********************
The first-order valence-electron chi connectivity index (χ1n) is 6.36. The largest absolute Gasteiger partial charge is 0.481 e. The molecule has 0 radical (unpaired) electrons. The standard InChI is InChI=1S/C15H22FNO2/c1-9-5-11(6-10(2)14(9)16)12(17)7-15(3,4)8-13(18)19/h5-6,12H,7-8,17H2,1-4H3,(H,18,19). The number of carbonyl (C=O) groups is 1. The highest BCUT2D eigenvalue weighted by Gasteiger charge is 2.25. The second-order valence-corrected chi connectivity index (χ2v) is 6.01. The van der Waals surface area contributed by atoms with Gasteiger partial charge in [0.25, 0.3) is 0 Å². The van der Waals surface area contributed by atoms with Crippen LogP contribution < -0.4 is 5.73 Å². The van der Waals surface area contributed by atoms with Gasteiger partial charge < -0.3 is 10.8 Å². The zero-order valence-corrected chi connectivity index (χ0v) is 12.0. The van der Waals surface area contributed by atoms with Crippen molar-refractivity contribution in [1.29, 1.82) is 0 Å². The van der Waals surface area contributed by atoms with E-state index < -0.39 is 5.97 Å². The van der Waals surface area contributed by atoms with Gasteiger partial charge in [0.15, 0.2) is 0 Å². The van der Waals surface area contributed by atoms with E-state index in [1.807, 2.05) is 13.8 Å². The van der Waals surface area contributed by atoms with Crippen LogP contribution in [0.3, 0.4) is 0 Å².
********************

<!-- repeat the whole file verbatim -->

The first-order valence-electron chi connectivity index (χ1n) is 6.36. The largest absolute Gasteiger partial charge is 0.481 e. The molecule has 0 radical (unpaired) electrons. The standard InChI is InChI=1S/C15H22FNO2/c1-9-5-11(6-10(2)14(9)16)12(17)7-15(3,4)8-13(18)19/h5-6,12H,7-8,17H2,1-4H3,(H,18,19). The number of carbonyl (C=O) groups is 1. The highest BCUT2D eigenvalue weighted by Gasteiger charge is 2.25. The second-order valence-corrected chi connectivity index (χ2v) is 6.01. The van der Waals surface area contributed by atoms with Gasteiger partial charge in [0.25, 0.3) is 0 Å². The van der Waals surface area contributed by atoms with Crippen LogP contribution < -0.4 is 5.73 Å². The van der Waals surface area contributed by atoms with Gasteiger partial charge < -0.3 is 10.8 Å². The zero-order valence-corrected chi connectivity index (χ0v) is 12.0. The van der Waals surface area contributed by atoms with Crippen molar-refractivity contribution in [1.29, 1.82) is 0 Å². The van der Waals surface area contributed by atoms with E-state index < -0.39 is 5.97 Å². The van der Waals surface area contributed by atoms with Gasteiger partial charge in [0.15, 0.2) is 0 Å². The van der Waals surface area contributed by atoms with E-state index in [1.807, 2.05) is 13.8 Å². The van der Waals surface area contributed by atoms with Crippen LogP contribution in [0.3, 0.4) is 0 Å².